Autonomous trucks are now allowed to drive down a stretch of Ohio U.S. 33, now known as the Smart Mobility Corridor. As Ohio moves into the automated future, you may be wondering what laws govern self-driving trucks and cars in an accident. While all accidents and personal injury claims depend on the details, we can explore what laws regulate self-driving trucks and cars.
An autonomous vehicle is a car or truck which is able to navigate without a driver by using sensors and cameras. While automated vehicles have existed since the 1980s, recent advances in technology have allowed self-driving car companies to grow.
In October the National Highway Safety and Trucking Administration and Department of Transportation released the first recommendations for automated car manufacturers. These recommendations provided a list of safety and privacy guidelines that manufacturers could follow to create safe self-driving vehicles. While these guidelines are important, it is still up to the individual states to create their own automated vehicle laws.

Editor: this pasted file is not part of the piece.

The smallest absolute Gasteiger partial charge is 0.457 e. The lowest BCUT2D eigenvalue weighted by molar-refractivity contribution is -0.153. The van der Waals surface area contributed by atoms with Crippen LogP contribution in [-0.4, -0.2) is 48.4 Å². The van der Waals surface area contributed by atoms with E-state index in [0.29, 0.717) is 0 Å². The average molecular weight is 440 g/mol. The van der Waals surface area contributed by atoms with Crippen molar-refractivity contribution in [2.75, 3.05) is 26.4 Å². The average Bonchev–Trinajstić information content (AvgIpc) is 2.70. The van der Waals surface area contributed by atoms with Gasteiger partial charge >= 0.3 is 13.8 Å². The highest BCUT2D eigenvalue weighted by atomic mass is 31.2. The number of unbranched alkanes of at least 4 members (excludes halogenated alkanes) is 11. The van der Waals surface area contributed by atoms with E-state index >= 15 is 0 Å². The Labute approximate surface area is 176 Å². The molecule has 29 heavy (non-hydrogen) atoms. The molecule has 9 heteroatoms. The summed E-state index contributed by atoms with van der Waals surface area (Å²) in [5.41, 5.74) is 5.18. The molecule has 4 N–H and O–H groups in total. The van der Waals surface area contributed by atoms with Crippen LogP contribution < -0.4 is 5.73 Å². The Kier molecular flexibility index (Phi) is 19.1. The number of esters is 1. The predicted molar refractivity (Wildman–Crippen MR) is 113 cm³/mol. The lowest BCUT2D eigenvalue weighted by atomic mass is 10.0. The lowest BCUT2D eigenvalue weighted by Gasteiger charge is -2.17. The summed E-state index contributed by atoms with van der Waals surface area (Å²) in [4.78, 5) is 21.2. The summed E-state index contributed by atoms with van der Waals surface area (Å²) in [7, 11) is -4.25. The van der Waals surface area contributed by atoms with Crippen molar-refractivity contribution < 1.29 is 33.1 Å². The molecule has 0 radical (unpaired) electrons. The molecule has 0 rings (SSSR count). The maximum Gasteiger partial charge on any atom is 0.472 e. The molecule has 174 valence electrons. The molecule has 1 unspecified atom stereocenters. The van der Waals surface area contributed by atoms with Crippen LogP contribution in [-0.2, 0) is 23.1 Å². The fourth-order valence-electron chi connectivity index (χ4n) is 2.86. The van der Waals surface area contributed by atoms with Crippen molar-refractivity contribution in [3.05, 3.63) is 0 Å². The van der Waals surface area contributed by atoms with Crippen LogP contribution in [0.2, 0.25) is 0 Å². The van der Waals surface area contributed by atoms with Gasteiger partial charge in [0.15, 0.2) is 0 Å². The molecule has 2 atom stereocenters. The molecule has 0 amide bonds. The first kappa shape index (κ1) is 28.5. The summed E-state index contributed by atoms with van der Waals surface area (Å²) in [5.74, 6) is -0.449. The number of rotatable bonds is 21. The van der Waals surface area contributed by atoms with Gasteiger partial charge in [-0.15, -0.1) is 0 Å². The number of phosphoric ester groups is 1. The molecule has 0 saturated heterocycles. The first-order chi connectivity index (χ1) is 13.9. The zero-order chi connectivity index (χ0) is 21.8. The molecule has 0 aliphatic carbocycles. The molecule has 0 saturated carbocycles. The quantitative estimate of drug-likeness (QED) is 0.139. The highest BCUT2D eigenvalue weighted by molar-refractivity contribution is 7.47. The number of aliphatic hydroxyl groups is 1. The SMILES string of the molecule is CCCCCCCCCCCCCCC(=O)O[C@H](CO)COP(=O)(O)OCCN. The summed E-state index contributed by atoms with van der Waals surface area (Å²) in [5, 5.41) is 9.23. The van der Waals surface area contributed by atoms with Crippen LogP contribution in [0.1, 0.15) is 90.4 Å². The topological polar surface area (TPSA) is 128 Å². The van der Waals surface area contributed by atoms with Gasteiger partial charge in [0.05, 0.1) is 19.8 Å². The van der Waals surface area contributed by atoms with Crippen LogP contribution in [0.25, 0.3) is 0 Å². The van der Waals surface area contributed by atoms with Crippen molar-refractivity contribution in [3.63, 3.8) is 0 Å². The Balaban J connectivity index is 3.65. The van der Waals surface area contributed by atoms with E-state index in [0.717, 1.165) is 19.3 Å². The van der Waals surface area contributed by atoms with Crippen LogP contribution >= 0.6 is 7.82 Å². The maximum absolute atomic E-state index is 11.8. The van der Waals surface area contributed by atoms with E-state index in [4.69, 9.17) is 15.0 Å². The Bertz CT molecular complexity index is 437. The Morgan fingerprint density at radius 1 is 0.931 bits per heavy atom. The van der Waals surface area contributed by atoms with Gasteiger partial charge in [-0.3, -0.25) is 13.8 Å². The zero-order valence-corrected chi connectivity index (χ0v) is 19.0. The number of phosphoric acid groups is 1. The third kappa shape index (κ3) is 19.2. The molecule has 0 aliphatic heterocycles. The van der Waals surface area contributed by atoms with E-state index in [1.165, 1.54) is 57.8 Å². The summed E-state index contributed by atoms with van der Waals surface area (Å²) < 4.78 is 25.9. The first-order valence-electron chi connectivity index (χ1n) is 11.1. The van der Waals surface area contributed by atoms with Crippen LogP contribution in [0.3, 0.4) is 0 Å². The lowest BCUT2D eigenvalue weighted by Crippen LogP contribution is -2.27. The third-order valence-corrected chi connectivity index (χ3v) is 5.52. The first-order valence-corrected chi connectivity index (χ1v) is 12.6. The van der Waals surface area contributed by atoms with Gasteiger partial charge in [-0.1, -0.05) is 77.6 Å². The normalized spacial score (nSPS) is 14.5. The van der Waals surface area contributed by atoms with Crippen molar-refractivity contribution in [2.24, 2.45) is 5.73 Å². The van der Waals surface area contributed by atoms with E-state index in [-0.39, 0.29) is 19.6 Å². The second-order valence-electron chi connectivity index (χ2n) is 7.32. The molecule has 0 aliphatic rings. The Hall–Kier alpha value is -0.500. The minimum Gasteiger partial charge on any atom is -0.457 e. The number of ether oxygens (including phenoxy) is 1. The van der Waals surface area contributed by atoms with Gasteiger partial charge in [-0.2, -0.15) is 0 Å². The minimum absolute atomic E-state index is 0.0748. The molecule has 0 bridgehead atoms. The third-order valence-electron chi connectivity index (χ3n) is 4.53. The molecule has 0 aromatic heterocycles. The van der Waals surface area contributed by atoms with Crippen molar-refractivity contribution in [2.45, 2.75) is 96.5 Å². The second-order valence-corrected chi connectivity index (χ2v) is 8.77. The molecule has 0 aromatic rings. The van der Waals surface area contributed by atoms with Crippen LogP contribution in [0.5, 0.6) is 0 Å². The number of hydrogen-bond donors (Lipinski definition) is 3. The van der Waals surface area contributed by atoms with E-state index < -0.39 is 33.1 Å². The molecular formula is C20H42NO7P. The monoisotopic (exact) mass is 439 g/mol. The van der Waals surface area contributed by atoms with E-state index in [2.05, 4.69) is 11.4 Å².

There are no currently approved Ohio state laws that regulate automated vehicles. The Smart Mobility Corridor is an automated car test area and is currently the only legal place for self-driving vehicles. The lack of laws makes it difficult to judge how self-driving cars and trucks differ from a normal car in an accident.
The framework of negligence will most likely be applicable in an accident with a self-driving car. The basics of negligence mean that a car driver owed a duty of safety to the victim and they breached that duty. Ohio is a comparative negligence state, which means that both drivers are responsible for their actions which may have contributed to the accident.
For a car accident, negligent behavior may include:
- Disobeying traffic signals
- Failing to signal while turning
- Driving recklessly or erratically
Until Ohio has comprehensive legislation explaining the rules governing automated cars, it may feel like the Wild West. If you have an accident with a self-driving car or truck, contact an attorney who has a background with Ohio auto injuries.